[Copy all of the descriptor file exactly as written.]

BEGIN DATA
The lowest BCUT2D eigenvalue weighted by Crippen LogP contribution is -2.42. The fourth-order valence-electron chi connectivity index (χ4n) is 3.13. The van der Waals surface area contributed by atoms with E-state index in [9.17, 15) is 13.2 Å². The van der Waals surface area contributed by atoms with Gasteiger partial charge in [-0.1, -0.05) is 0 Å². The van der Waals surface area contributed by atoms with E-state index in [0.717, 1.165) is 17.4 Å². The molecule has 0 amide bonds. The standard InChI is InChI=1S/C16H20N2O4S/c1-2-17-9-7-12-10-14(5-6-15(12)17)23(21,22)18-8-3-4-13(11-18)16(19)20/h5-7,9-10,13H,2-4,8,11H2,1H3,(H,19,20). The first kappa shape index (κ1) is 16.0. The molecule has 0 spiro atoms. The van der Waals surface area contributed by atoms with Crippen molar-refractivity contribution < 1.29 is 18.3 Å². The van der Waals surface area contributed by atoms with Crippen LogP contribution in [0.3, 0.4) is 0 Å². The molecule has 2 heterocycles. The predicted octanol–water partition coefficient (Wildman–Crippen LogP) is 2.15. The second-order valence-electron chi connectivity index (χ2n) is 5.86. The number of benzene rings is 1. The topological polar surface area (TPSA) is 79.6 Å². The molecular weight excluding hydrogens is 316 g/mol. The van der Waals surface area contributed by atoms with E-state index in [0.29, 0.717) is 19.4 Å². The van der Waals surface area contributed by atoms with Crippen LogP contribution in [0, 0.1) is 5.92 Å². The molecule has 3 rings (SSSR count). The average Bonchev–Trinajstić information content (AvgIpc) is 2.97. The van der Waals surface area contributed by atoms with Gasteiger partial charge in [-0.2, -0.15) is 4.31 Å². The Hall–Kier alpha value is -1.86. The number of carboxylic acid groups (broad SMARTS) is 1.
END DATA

The lowest BCUT2D eigenvalue weighted by Crippen LogP contribution is -2.42. The fourth-order valence-electron chi connectivity index (χ4n) is 3.13. The van der Waals surface area contributed by atoms with E-state index in [9.17, 15) is 13.2 Å². The van der Waals surface area contributed by atoms with Gasteiger partial charge in [-0.1, -0.05) is 0 Å². The van der Waals surface area contributed by atoms with E-state index in [0.717, 1.165) is 17.4 Å². The molecule has 0 amide bonds. The standard InChI is InChI=1S/C16H20N2O4S/c1-2-17-9-7-12-10-14(5-6-15(12)17)23(21,22)18-8-3-4-13(11-18)16(19)20/h5-7,9-10,13H,2-4,8,11H2,1H3,(H,19,20). The first kappa shape index (κ1) is 16.0. The molecule has 0 spiro atoms. The van der Waals surface area contributed by atoms with Crippen molar-refractivity contribution < 1.29 is 18.3 Å². The van der Waals surface area contributed by atoms with Crippen LogP contribution in [0.3, 0.4) is 0 Å². The molecule has 2 heterocycles. The predicted octanol–water partition coefficient (Wildman–Crippen LogP) is 2.15. The second-order valence-electron chi connectivity index (χ2n) is 5.86. The number of benzene rings is 1. The topological polar surface area (TPSA) is 79.6 Å². The molecular weight excluding hydrogens is 316 g/mol. The van der Waals surface area contributed by atoms with E-state index in [0.29, 0.717) is 19.4 Å². The van der Waals surface area contributed by atoms with Crippen LogP contribution in [0, 0.1) is 5.92 Å². The molecule has 3 rings (SSSR count). The average Bonchev–Trinajstić information content (AvgIpc) is 2.97. The van der Waals surface area contributed by atoms with Gasteiger partial charge in [-0.2, -0.15) is 4.31 Å². The Hall–Kier alpha value is -1.86. The number of carboxylic acid groups (broad SMARTS) is 1.